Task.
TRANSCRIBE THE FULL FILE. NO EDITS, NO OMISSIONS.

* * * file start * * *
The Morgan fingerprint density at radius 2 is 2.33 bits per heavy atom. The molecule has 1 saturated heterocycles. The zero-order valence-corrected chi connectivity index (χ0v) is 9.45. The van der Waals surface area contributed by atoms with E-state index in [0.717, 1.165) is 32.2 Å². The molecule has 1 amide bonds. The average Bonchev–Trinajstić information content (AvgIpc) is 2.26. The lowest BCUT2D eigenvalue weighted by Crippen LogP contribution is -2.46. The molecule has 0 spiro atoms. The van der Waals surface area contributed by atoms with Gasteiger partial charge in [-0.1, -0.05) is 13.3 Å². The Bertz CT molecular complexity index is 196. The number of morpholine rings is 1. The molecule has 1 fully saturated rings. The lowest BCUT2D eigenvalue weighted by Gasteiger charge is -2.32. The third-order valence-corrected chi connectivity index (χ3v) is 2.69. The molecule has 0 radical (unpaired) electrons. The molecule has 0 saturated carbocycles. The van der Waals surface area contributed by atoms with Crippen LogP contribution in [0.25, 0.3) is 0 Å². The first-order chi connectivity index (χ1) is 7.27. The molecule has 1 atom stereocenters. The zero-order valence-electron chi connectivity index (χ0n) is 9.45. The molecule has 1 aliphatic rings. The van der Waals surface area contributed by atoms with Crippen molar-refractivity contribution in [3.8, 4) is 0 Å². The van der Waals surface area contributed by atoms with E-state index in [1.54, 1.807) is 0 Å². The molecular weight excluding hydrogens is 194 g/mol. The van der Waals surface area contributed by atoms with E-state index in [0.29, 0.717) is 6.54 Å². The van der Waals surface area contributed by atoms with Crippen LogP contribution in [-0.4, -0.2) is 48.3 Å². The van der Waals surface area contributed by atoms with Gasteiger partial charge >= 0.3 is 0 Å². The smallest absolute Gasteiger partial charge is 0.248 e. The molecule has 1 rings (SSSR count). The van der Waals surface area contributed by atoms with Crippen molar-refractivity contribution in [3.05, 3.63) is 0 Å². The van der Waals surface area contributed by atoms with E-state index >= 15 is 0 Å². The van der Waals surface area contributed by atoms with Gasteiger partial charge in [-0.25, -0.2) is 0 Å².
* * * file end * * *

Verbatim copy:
The Morgan fingerprint density at radius 2 is 2.33 bits per heavy atom. The molecule has 1 saturated heterocycles. The zero-order valence-corrected chi connectivity index (χ0v) is 9.45. The van der Waals surface area contributed by atoms with E-state index in [0.717, 1.165) is 32.2 Å². The molecule has 1 amide bonds. The average Bonchev–Trinajstić information content (AvgIpc) is 2.26. The lowest BCUT2D eigenvalue weighted by Crippen LogP contribution is -2.46. The molecule has 0 spiro atoms. The van der Waals surface area contributed by atoms with Gasteiger partial charge in [-0.1, -0.05) is 13.3 Å². The Bertz CT molecular complexity index is 196. The number of morpholine rings is 1. The molecule has 1 fully saturated rings. The lowest BCUT2D eigenvalue weighted by Gasteiger charge is -2.32. The third-order valence-corrected chi connectivity index (χ3v) is 2.69. The molecule has 0 radical (unpaired) electrons. The molecule has 0 saturated carbocycles. The van der Waals surface area contributed by atoms with Crippen LogP contribution in [0.25, 0.3) is 0 Å². The first-order chi connectivity index (χ1) is 7.27. The molecule has 1 atom stereocenters. The zero-order valence-electron chi connectivity index (χ0n) is 9.45. The molecule has 1 aliphatic rings. The van der Waals surface area contributed by atoms with Crippen molar-refractivity contribution in [3.8, 4) is 0 Å². The van der Waals surface area contributed by atoms with E-state index in [1.54, 1.807) is 0 Å². The molecular weight excluding hydrogens is 194 g/mol. The van der Waals surface area contributed by atoms with E-state index in [0.29, 0.717) is 6.54 Å². The van der Waals surface area contributed by atoms with Crippen LogP contribution in [-0.4, -0.2) is 48.3 Å². The van der Waals surface area contributed by atoms with Gasteiger partial charge >= 0.3 is 0 Å². The smallest absolute Gasteiger partial charge is 0.248 e. The molecule has 1 rings (SSSR count). The van der Waals surface area contributed by atoms with Crippen molar-refractivity contribution in [3.05, 3.63) is 0 Å². The van der Waals surface area contributed by atoms with E-state index >= 15 is 0 Å². The van der Waals surface area contributed by atoms with Gasteiger partial charge in [-0.25, -0.2) is 0 Å².